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The Gospel of Salvation – part 2 October 27, 2010

Posted by Henry in Matters of the Faith.
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This post is in continuation of a discourse between myself and Dave from over at “The Gospel According to the Gospel”. Link to Part 1 here.

Dave,

To continue where I left off last time, I want to look at what you said with regards to modern theologians holding to the view that there has been a dispensation of works (the Law) and a dispensation of Grace. Let me state categorically that I personally do not subscribe to this view. Indeed I hold to the view that there is and have been two dispensations in regards to the promise made to Abraham. The word dispensation being used in this context refers to a “religious epoch” or period of time. Consequently the first covenant lasted for a particular period of time – in that time period only Israel could benefit from the first covenant because it was given to them only. The following verses of scripture demonstrate this fact:

Eph 2

12That at that time ye were without Christ, being aliens from the commonwealth of Israel, and strangers from the covenants of promise, having no hope, and without God in the world: 13But now in Christ Jesus ye who sometimes were far off are made nigh by the blood of Christ. 18For through him we both have access by one Spirit unto the Father. 19Now therefore ye are no more strangers and foreigners, but fellowcitizens with the saints, and of the household of God;

The second (or new) covenant was given to everybody therefore but first to the Jew and then to the Greek (or the Gentiles). In my view therefore the plan of salvation as embodied in the covenant promises made to Abraham was implemented in essence in two phases which I refer to as dispensations. Looking at Gal 3 and Rom 8 we see the duality of the plan of salvation:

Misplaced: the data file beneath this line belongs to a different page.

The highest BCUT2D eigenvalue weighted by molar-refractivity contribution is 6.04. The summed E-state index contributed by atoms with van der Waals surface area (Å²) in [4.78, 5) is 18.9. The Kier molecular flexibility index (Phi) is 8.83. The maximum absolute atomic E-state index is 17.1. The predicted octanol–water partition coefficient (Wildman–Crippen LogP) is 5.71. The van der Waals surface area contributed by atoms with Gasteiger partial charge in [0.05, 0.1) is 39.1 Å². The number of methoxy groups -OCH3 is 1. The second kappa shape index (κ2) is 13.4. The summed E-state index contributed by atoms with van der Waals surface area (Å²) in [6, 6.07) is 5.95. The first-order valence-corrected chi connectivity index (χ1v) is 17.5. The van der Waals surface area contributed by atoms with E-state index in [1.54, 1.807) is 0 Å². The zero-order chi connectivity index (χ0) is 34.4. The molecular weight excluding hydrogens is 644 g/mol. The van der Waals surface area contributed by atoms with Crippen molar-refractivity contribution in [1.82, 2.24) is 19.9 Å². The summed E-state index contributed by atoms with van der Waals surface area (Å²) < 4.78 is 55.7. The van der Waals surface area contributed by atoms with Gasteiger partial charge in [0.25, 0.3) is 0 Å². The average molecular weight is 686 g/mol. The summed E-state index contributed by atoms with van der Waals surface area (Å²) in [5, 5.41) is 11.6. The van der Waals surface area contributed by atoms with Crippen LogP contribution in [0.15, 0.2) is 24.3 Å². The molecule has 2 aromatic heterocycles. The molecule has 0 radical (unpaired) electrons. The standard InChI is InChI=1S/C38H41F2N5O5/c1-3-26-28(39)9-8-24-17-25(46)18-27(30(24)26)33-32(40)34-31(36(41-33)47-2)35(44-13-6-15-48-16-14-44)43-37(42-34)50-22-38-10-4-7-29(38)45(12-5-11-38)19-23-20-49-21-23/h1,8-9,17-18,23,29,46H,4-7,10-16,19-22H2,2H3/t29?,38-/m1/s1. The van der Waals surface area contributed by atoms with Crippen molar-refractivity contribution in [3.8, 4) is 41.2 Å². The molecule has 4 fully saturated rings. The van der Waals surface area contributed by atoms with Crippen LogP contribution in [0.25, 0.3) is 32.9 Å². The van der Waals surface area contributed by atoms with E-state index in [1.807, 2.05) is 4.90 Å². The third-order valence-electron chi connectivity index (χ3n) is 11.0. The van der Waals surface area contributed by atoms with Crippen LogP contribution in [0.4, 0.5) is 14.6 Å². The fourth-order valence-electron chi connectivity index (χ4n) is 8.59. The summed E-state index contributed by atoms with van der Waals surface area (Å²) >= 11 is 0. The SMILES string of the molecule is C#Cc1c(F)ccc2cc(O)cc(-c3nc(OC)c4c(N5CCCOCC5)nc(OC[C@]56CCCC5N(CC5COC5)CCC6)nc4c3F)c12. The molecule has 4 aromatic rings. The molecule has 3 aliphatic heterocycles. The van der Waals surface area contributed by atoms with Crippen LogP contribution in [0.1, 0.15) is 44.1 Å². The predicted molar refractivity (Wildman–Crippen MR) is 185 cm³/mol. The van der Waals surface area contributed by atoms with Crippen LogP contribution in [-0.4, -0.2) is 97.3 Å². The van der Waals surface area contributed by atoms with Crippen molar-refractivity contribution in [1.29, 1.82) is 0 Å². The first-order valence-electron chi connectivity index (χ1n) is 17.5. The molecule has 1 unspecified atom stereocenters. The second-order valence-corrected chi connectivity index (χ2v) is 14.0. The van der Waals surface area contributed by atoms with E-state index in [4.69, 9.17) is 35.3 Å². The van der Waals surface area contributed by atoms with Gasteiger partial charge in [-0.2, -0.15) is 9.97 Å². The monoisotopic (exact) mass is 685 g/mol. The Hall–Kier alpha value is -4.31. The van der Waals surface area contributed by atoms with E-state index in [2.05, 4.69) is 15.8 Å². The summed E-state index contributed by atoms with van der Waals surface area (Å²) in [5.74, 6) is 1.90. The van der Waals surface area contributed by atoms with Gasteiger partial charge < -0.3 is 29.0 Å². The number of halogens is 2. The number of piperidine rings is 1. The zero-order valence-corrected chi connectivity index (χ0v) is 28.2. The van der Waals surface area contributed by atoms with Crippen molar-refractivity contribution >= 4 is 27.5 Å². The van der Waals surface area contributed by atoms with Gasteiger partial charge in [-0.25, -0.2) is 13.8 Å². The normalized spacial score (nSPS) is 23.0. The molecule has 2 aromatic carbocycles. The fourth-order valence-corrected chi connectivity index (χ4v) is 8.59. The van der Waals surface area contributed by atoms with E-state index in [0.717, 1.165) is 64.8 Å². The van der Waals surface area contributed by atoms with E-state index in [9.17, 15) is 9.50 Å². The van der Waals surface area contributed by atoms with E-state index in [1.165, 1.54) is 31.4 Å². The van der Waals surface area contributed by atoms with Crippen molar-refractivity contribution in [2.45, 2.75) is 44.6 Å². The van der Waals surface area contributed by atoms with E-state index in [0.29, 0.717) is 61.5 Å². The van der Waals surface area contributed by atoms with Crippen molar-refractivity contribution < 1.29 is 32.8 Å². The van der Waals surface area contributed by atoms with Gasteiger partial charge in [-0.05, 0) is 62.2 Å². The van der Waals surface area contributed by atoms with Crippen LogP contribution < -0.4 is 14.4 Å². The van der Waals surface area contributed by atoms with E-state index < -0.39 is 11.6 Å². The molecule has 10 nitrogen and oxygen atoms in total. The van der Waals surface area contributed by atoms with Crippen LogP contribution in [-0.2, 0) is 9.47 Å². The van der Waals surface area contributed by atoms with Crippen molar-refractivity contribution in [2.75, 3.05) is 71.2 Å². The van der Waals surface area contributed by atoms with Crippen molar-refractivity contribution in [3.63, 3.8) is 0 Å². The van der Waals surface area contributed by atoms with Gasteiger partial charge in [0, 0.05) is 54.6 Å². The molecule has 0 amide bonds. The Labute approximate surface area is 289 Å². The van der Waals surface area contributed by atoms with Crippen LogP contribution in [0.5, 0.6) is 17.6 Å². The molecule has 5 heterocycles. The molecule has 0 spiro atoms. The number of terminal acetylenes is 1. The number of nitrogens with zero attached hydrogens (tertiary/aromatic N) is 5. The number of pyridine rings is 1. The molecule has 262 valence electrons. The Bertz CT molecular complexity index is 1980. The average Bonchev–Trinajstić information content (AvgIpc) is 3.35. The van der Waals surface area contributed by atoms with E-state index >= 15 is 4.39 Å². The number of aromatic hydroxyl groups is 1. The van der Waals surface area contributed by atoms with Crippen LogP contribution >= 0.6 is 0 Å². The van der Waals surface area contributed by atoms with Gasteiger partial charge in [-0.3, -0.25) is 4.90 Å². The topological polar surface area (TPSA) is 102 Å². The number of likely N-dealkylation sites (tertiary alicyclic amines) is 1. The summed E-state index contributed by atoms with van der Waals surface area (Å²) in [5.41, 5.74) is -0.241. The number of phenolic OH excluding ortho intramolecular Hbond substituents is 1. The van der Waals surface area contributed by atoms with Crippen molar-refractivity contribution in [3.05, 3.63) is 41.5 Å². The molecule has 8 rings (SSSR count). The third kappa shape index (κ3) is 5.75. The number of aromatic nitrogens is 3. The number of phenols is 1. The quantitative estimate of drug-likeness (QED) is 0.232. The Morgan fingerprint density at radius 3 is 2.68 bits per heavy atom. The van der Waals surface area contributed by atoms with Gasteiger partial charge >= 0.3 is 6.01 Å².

Gal 3

23But before faith came, we were kept under the law, shut up unto the faith which should afterwards be revealed. 24Wherefore the law was our schoolmaster to bring us unto Christ, that we might be justified by faith. 25But after that faith is come, we are no longer under a schoolmaster. 26For ye are all the children of God by faith in Christ Jesus. 27For as many of you as have been baptized into Christ have put on Christ.

 

Roms 8

3For what the law could not do, in that it was weak through the flesh, God sending his own Son in the likeness of sinful flesh, and for sin, condemned sin in the flesh: 4That the righteousness of the law might be fulfilled in us, who walk not after the flesh, but after the Spirit.

In Rom 8:3 therefore we see that although we are no longer bound by the law, the righteousness of the law is fulfilled in us through Christ Jesus.

Now let’s turn attention to the issue of “works versus Grace”. There are mainly two issues here which are sometimes often confused and I will look at these in turn. The first issue relates to the fact that in the early church Paul (and other Apostles) was faced with a problem whereby the Jews who had now become followers of Christ (Christians) sought to continue doing the “works of the Law” and as such believed Gentile Christians should do likewise. An example of this can be seen in Acts 21:21-25 where Paul had to make it clear that he did not give any instruction to the Gentiles who believed (or required them) to observe the customs and practices which came down from Moses.  Paul had to deal with a similar problem in Gal 2:11-14 where he had to rebuke Peter for hypocrisy because Peter ate with the Gentiles but when circumcised Jews came among them he withdrew to “save face”. Paul therefore had to clarify in the following verse that man is not justified by the works of the Law but by the “new” faith that was given in Christ:

Gal 2

16 Knowing that a man is not justified by the works of the law, but by the faith of Jesus Christ, even we have believed in Jesus Christ, that we might be justified by the faith of Christ, and not by the works of the law: for by the works of the law shall no flesh be justified. 21 I do not frustrate the grace of God: for if righteousness come by the law, then Christ is dead in vain.